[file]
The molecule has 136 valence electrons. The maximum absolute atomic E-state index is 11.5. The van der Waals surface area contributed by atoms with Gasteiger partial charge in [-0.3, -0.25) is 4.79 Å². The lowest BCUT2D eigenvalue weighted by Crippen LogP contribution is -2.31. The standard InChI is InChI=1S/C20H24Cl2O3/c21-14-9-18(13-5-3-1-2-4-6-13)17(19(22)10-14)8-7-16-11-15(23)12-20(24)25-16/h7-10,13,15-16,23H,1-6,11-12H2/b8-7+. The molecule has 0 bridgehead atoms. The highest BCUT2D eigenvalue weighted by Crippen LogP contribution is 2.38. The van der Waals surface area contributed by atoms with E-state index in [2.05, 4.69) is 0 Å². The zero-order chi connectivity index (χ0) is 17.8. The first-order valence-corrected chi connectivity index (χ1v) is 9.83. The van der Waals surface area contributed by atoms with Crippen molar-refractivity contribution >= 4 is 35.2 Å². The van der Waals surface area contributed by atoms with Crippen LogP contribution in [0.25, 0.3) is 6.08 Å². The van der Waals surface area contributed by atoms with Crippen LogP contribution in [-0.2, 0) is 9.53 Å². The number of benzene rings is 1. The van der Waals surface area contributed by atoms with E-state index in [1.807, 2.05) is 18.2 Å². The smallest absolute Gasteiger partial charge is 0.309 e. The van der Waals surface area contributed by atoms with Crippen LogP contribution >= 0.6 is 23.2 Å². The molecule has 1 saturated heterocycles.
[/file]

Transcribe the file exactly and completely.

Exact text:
The molecule has 136 valence electrons. The maximum absolute atomic E-state index is 11.5. The van der Waals surface area contributed by atoms with Gasteiger partial charge in [-0.3, -0.25) is 4.79 Å². The lowest BCUT2D eigenvalue weighted by Crippen LogP contribution is -2.31. The standard InChI is InChI=1S/C20H24Cl2O3/c21-14-9-18(13-5-3-1-2-4-6-13)17(19(22)10-14)8-7-16-11-15(23)12-20(24)25-16/h7-10,13,15-16,23H,1-6,11-12H2/b8-7+. The molecule has 0 bridgehead atoms. The highest BCUT2D eigenvalue weighted by Crippen LogP contribution is 2.38. The van der Waals surface area contributed by atoms with E-state index in [2.05, 4.69) is 0 Å². The zero-order chi connectivity index (χ0) is 17.8. The first-order valence-corrected chi connectivity index (χ1v) is 9.83. The van der Waals surface area contributed by atoms with Crippen molar-refractivity contribution >= 4 is 35.2 Å². The van der Waals surface area contributed by atoms with Crippen LogP contribution in [0.25, 0.3) is 6.08 Å². The van der Waals surface area contributed by atoms with Crippen LogP contribution in [-0.2, 0) is 9.53 Å². The number of benzene rings is 1. The van der Waals surface area contributed by atoms with E-state index in [1.807, 2.05) is 18.2 Å². The smallest absolute Gasteiger partial charge is 0.309 e. The van der Waals surface area contributed by atoms with Crippen LogP contribution >= 0.6 is 23.2 Å². The molecule has 1 saturated heterocycles.